Fall from fashion
I have been in Colorado
How do I
No, I did not pledge my
allegiance to the Broncos with a full color tattoo on my rear end.
An eternity in Colorado would not provide enough time (not to
mention ink) for that to happen.
know I have reached the point of no return because I no
longer possess any remote sense of fashion, and worst
of all, I don't care.
You can blame the
epiphany on the act of a stranger. See, up until that chance
encounter, I had been completely oblivious to the fact that my time
in small, dusty, out-of-the-way towns had taken its toll on my
sense of style. In fact, had it not been for that fateful run-in
with that well-plucked, primped, polished and perfumed visitor, I
would still be living in my blissful little bubble of androgynous
But it all came crashing
down around me last week. There I was, minding my own business at
the self-serve car wash, busily vacuuming up the flotsam and debris
in my car that had finally reached epidemic proportions. I was
sucking up the last of the hairballs and Cheerios from between the
seats before my 75 cents ran out, when I sensed I was no longer
alone. It was not so much an evil presence as an annoying
background din, much like the blaring of a too-loud TV. As my money
ran out and the vacuum came to a stop, the din became more audible
and harder to ignore.
Out of the corner of my
eye, I could see that a gold SUV had pulled up alongside me, and I
heard a woman's voice.
"Do y'all clean
cars and vacuum?" I heard her ask.
I chuckled at the
absurdity of the question as I stood to hang the vacuum hose back
up. I waited to hear the response from whomever it was she was
addressing. But when there wasn't one, my nerves snapped to
attention as I realized she was talking to me.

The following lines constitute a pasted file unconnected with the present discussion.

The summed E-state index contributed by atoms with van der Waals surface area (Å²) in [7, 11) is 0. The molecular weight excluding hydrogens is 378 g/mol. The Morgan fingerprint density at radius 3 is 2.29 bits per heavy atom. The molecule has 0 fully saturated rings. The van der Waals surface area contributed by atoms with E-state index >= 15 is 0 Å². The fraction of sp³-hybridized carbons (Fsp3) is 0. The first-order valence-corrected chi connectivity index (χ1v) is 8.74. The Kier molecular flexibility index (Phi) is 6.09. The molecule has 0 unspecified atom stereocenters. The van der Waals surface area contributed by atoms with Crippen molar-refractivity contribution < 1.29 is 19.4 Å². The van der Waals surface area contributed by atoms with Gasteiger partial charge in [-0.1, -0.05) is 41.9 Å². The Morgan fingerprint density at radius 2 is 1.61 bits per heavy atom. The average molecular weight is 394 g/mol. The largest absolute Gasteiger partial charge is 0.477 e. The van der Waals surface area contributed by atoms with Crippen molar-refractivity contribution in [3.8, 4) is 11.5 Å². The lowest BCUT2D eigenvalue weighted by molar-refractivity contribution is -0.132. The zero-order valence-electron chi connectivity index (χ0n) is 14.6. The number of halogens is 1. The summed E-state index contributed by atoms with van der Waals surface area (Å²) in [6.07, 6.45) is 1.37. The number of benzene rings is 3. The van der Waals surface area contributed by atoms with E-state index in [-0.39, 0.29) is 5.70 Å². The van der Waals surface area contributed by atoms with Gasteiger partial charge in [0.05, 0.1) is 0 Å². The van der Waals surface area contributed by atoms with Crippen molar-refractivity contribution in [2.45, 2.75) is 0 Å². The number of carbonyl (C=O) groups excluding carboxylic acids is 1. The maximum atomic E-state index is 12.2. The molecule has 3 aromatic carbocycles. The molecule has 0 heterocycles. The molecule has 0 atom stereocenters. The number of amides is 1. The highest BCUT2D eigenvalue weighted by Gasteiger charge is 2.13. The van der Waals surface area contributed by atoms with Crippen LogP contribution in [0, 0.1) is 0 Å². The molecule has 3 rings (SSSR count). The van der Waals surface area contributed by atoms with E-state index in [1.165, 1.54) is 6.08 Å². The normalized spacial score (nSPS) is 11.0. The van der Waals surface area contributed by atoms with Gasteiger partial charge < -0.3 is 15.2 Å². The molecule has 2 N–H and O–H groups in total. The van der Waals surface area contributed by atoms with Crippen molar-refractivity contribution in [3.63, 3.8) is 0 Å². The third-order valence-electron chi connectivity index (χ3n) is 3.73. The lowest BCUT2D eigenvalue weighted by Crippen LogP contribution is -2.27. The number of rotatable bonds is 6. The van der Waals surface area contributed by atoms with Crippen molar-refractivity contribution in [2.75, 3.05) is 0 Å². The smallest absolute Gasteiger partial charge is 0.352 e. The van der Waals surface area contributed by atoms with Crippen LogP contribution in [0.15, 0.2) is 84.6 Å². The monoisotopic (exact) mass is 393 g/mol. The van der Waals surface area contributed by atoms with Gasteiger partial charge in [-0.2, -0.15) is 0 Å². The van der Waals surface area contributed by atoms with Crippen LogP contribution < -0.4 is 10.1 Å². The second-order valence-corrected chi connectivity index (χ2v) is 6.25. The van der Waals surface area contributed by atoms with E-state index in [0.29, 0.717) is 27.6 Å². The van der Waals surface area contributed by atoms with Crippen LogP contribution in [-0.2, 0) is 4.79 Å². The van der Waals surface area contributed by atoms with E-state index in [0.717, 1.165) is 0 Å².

The woman in the gold
SUV wanted me to clean her car.
OK, so I wasn't exactly
decked out in Dior. But it's not like I was wearing a jumpsuit with
my name embroidered on the breast pocket either. I like to refer to
my ensemble that day as Colorado casual, the basic Durango uniform
of well-worn Carhartt's, my best running shoes and a T-shirt. Sure,
in most places it would have earned me a spot on one of those shows
where they follow you with a hidden camera and berate you for
looking like a bag lady. But for a day delivering newspapers in the
rain it seemed more than acceptable it was sensible. And as anyone
who has endured a mud season in Colorado knows, attempting to wear
anything else is pure folly.
But it was obvious that
she wasn't from Colorado (or anywhere that had self-serve car
washes, for that matter). To her, I looked like someone who scrubs
dirt from rich people's undercarriages for a living. Not that I
have anything against people in that chosen profession. In fact, I
briefly considered accepting her offer, or at least finagling her
keys for a little joy ride. Hell, as long as I was there, I may as
well make a little money and enjoy myself.
But my pride wouldn't
let me. So what if half of my closet was devoted to T-shirts,
thumbing through my wardrobe was about as exciting as reading the
white pages or my ski jacket cost more than my wedding dress? Hey,
at least I wore a dress. Alright, maybe the last (and first) time I
wore heels Reagan was in office and I regularly borrow my husband's
black Wal-Mart tube socks they're clean and happen to go with
everything. I know full-body fleece may not be the most flattering
of fits, but it preserves body heat and repels grape juice like
Sure, at the end of the
day, I may not look good, but at least I feel good knowing that I
accept my utter lack of style and can clean my own car without
worrying that I'll ruin my suede fringe coat from
In other words, by not
making a fashion statement, I am making a fashion
detractor that day wasn't listening, and as I stood there in
bewilderment, she grew impatient and repeated her
"Do ya'll clean cars and
vacuum," she demanded.
I turned to face my
antagonist, in her coordinated denim and rhinestone, knowing that
although the truth can hurt, it can also set you free.
"No ma'am, y'all do," I